In 2017, Sheetal Patel and I embarked on a journey to research the rapidly evolving technology landscape in higher education and propose a career education technology stack. Initially, our goals were focused on helping career services and student success professionals make more informed decisions about how to evaluate and procure new technologies. But as we got deeper into our research and started soliciting feedback from the higher education community, it quickly became apparent that creating a framework that encouraged each individual institution to identify their own unique career ed tech stack would be a valuable exercise not only to inform procurements, but perhaps even more so as as a tool to help schools create more effective and sustainable models for driving engagement with the tools they already have.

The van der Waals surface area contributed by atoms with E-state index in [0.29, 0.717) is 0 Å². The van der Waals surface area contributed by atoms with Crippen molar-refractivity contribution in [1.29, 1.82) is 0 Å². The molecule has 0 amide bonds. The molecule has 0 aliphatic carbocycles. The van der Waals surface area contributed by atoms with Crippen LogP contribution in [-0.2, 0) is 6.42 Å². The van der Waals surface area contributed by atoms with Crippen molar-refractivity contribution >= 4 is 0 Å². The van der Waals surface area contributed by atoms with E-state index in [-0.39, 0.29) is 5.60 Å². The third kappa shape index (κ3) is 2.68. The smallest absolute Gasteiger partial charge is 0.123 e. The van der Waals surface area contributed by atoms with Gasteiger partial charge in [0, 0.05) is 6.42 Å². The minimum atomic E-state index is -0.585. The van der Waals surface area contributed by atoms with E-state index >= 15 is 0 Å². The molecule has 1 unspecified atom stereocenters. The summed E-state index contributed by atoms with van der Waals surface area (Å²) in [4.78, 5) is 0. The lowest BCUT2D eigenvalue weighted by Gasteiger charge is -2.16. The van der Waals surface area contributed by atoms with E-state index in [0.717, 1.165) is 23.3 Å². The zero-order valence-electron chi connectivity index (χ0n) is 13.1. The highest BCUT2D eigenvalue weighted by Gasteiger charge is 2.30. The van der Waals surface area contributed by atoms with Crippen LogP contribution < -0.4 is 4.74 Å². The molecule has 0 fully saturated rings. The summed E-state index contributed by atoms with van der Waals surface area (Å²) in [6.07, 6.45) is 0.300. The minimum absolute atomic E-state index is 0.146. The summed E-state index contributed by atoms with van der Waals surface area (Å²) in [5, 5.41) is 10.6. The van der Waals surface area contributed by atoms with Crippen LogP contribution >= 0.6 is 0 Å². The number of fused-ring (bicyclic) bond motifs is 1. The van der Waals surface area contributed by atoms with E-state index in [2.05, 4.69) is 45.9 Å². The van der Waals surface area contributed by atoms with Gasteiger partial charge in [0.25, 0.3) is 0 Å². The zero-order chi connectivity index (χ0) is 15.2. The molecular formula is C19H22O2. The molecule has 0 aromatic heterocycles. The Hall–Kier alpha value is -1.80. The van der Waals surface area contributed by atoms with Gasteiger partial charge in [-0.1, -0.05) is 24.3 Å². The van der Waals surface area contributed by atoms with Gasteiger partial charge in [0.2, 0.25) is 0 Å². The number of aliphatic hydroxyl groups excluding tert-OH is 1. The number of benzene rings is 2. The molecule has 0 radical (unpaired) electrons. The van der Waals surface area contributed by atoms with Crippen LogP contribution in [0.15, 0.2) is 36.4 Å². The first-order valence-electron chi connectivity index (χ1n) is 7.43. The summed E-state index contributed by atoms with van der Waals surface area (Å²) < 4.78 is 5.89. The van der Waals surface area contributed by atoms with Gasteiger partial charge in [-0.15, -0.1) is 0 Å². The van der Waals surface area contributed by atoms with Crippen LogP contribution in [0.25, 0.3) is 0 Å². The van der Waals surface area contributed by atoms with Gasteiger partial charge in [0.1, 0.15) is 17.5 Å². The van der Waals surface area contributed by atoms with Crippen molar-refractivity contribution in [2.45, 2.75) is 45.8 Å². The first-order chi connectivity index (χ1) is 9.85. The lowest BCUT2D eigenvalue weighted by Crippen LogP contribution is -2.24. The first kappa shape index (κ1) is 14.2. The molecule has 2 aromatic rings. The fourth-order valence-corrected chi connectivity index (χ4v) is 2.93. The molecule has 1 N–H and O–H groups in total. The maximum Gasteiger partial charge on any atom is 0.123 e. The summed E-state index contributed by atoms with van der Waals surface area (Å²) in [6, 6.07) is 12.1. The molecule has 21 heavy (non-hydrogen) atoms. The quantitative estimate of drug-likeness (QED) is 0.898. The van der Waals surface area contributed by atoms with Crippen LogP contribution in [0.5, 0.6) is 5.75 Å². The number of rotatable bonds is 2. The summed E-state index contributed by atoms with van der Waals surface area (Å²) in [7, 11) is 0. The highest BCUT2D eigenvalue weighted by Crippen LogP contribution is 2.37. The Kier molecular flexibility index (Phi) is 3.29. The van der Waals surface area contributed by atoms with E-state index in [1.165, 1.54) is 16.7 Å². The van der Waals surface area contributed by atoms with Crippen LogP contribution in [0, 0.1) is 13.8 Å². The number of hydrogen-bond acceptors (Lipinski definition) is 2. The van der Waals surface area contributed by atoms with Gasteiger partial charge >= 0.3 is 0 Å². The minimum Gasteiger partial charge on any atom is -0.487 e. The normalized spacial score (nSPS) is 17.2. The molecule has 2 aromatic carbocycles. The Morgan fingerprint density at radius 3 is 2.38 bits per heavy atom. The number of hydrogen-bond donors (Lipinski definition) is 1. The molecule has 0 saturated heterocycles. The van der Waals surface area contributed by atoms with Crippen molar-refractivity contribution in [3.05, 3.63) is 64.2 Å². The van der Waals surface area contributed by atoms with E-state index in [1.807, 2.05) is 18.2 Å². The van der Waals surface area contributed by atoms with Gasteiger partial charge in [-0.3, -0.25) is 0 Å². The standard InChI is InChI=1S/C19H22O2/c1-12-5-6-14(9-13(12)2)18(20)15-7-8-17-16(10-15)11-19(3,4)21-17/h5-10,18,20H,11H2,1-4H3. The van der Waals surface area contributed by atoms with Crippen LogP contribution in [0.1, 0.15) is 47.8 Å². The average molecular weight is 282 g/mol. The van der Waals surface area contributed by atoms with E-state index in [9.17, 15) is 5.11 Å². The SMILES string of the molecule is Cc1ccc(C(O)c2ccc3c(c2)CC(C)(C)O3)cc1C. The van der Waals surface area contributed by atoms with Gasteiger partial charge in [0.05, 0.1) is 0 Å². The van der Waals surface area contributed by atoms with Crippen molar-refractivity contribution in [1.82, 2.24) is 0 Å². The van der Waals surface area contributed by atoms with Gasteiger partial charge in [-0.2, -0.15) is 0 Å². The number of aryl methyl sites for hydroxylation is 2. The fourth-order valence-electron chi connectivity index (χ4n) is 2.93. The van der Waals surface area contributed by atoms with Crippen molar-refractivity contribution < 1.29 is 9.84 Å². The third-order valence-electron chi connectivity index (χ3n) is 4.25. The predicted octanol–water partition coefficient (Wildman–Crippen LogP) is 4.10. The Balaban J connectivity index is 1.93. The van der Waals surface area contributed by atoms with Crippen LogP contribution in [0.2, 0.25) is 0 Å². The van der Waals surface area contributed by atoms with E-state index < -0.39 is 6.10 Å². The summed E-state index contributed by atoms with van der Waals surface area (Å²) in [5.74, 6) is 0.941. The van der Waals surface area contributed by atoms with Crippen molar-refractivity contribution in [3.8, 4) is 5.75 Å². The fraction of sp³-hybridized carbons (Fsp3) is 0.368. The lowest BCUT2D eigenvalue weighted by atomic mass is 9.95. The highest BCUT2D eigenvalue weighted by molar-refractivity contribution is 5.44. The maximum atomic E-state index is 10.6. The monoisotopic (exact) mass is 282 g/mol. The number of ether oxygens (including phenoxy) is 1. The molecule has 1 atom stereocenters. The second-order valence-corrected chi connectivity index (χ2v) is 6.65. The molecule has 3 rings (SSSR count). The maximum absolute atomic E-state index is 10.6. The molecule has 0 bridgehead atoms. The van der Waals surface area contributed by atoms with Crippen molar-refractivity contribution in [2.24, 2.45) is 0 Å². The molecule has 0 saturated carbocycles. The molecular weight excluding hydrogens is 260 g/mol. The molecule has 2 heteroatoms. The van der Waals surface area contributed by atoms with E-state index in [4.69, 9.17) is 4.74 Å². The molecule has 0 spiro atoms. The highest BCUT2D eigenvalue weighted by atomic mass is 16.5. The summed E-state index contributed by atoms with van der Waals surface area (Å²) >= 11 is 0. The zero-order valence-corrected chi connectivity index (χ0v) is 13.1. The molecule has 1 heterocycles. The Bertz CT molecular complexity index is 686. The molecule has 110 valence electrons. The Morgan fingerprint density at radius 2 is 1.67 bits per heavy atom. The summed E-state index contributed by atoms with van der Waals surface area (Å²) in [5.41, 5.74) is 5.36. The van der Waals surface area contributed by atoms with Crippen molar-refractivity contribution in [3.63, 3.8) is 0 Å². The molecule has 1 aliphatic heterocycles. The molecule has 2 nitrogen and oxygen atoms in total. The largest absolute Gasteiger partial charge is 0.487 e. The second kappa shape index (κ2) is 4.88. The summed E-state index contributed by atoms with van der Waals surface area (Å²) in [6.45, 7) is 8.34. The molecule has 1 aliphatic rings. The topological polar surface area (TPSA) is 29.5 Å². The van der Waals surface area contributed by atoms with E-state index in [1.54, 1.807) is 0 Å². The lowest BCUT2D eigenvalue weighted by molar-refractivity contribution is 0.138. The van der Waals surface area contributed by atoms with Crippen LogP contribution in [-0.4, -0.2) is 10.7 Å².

Throughout our conversations with various constituents, a common hypothesis emerged regarding the underutilization of career resources: the proliferation of vendors has meant that career resources are being implemented more frequently, but, from the student’s perspective, it’s become increasingly difficult to know what resources are available, which ones to use, and in what order. Even faculty and staff often don’t know what resources are offered across campus and which ones to refer to students in certain situations. Each tool offers a robust, but largely disconnected experience for students, and without context, it is hard to make the most out of the wide range of resources offered. Adding to the complexity of the landscape, career resources are often procured by offices and departments all over campus, from career services to academic advising to institutional research. Every new tool triggers more emails and notifications for students, frequently adding to confusion and frustration, rather than providing the valuable service the tool was built and implemented for.